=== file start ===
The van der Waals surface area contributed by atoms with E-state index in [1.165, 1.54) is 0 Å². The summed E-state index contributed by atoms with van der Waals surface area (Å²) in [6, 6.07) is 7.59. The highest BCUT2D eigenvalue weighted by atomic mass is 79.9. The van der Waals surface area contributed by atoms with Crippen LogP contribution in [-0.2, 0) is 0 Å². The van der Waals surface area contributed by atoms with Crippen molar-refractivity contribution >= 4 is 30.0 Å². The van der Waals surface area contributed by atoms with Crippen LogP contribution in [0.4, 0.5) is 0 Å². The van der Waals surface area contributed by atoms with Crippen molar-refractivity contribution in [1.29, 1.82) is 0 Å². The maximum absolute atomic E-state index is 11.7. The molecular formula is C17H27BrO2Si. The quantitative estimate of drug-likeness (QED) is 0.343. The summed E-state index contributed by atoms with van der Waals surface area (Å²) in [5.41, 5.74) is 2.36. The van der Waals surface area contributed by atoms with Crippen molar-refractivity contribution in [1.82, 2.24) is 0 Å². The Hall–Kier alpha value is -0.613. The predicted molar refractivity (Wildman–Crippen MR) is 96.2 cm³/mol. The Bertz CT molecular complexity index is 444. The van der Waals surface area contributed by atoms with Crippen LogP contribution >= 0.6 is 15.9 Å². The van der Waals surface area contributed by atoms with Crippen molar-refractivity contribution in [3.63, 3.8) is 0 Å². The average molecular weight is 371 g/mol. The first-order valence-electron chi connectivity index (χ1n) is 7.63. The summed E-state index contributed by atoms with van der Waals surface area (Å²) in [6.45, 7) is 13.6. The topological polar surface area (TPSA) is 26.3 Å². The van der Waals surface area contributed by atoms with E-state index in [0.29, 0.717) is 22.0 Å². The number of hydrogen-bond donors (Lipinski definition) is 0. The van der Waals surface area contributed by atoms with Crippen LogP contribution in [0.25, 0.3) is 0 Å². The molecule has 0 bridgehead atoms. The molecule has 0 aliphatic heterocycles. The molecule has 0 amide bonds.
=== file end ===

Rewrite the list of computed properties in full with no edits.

The van der Waals surface area contributed by atoms with E-state index in [1.165, 1.54) is 0 Å². The summed E-state index contributed by atoms with van der Waals surface area (Å²) in [6, 6.07) is 7.59. The highest BCUT2D eigenvalue weighted by atomic mass is 79.9. The van der Waals surface area contributed by atoms with Crippen LogP contribution in [-0.2, 0) is 0 Å². The van der Waals surface area contributed by atoms with Crippen molar-refractivity contribution >= 4 is 30.0 Å². The van der Waals surface area contributed by atoms with Crippen LogP contribution in [0.4, 0.5) is 0 Å². The van der Waals surface area contributed by atoms with Crippen molar-refractivity contribution in [1.29, 1.82) is 0 Å². The maximum absolute atomic E-state index is 11.7. The molecular formula is C17H27BrO2Si. The quantitative estimate of drug-likeness (QED) is 0.343. The summed E-state index contributed by atoms with van der Waals surface area (Å²) in [5.41, 5.74) is 2.36. The van der Waals surface area contributed by atoms with Crippen molar-refractivity contribution in [1.82, 2.24) is 0 Å². The Hall–Kier alpha value is -0.613. The predicted molar refractivity (Wildman–Crippen MR) is 96.2 cm³/mol. The Bertz CT molecular complexity index is 444. The van der Waals surface area contributed by atoms with Crippen LogP contribution >= 0.6 is 15.9 Å². The van der Waals surface area contributed by atoms with Crippen molar-refractivity contribution in [3.63, 3.8) is 0 Å². The average molecular weight is 371 g/mol. The first-order valence-electron chi connectivity index (χ1n) is 7.63. The summed E-state index contributed by atoms with van der Waals surface area (Å²) in [6.45, 7) is 13.6. The topological polar surface area (TPSA) is 26.3 Å². The van der Waals surface area contributed by atoms with E-state index in [0.29, 0.717) is 22.0 Å². The number of hydrogen-bond donors (Lipinski definition) is 0. The van der Waals surface area contributed by atoms with Crippen LogP contribution in [0.25, 0.3) is 0 Å². The molecule has 0 bridgehead atoms. The molecule has 0 aliphatic heterocycles. The molecule has 0 amide bonds.